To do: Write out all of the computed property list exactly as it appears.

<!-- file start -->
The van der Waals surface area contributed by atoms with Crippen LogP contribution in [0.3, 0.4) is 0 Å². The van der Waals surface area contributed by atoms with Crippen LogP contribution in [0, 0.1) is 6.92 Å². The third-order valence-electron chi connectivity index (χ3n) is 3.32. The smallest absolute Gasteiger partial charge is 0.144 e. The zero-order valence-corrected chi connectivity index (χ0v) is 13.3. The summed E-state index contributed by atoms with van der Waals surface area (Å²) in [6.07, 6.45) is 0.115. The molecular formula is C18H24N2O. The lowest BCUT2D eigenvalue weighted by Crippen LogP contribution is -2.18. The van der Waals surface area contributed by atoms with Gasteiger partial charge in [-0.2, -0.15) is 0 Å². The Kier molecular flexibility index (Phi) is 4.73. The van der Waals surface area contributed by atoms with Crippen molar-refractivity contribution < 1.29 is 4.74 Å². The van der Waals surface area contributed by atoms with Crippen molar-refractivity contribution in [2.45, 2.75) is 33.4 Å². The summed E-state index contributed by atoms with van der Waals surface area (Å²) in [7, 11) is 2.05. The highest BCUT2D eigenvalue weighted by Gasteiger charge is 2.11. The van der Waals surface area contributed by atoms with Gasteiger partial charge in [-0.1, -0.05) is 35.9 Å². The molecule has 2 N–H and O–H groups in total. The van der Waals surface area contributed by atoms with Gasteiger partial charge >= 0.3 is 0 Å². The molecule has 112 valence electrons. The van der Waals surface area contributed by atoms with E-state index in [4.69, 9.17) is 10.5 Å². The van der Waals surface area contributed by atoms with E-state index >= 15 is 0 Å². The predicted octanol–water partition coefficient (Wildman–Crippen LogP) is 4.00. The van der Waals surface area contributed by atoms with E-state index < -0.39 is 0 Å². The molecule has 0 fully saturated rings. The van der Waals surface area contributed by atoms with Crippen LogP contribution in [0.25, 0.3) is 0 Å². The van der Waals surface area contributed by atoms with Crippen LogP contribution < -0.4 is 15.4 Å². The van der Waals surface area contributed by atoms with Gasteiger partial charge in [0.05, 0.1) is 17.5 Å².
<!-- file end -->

The van der Waals surface area contributed by atoms with Crippen LogP contribution in [0.3, 0.4) is 0 Å². The van der Waals surface area contributed by atoms with Crippen LogP contribution in [0, 0.1) is 6.92 Å². The third-order valence-electron chi connectivity index (χ3n) is 3.32. The smallest absolute Gasteiger partial charge is 0.144 e. The zero-order valence-corrected chi connectivity index (χ0v) is 13.3. The summed E-state index contributed by atoms with van der Waals surface area (Å²) in [6.07, 6.45) is 0.115. The molecular formula is C18H24N2O. The lowest BCUT2D eigenvalue weighted by Crippen LogP contribution is -2.18. The van der Waals surface area contributed by atoms with Gasteiger partial charge in [-0.2, -0.15) is 0 Å². The Kier molecular flexibility index (Phi) is 4.73. The van der Waals surface area contributed by atoms with Crippen molar-refractivity contribution < 1.29 is 4.74 Å². The van der Waals surface area contributed by atoms with Crippen molar-refractivity contribution in [2.45, 2.75) is 33.4 Å². The summed E-state index contributed by atoms with van der Waals surface area (Å²) in [7, 11) is 2.05. The highest BCUT2D eigenvalue weighted by Gasteiger charge is 2.11. The van der Waals surface area contributed by atoms with Gasteiger partial charge in [-0.1, -0.05) is 35.9 Å². The molecule has 2 N–H and O–H groups in total. The van der Waals surface area contributed by atoms with Gasteiger partial charge >= 0.3 is 0 Å². The molecule has 112 valence electrons. The van der Waals surface area contributed by atoms with E-state index in [4.69, 9.17) is 10.5 Å². The van der Waals surface area contributed by atoms with E-state index >= 15 is 0 Å². The predicted octanol–water partition coefficient (Wildman–Crippen LogP) is 4.00. The van der Waals surface area contributed by atoms with E-state index < -0.39 is 0 Å². The molecule has 0 fully saturated rings. The van der Waals surface area contributed by atoms with Crippen LogP contribution in [0.25, 0.3) is 0 Å². The van der Waals surface area contributed by atoms with Crippen LogP contribution < -0.4 is 15.4 Å². The van der Waals surface area contributed by atoms with Gasteiger partial charge in [0.05, 0.1) is 17.5 Å².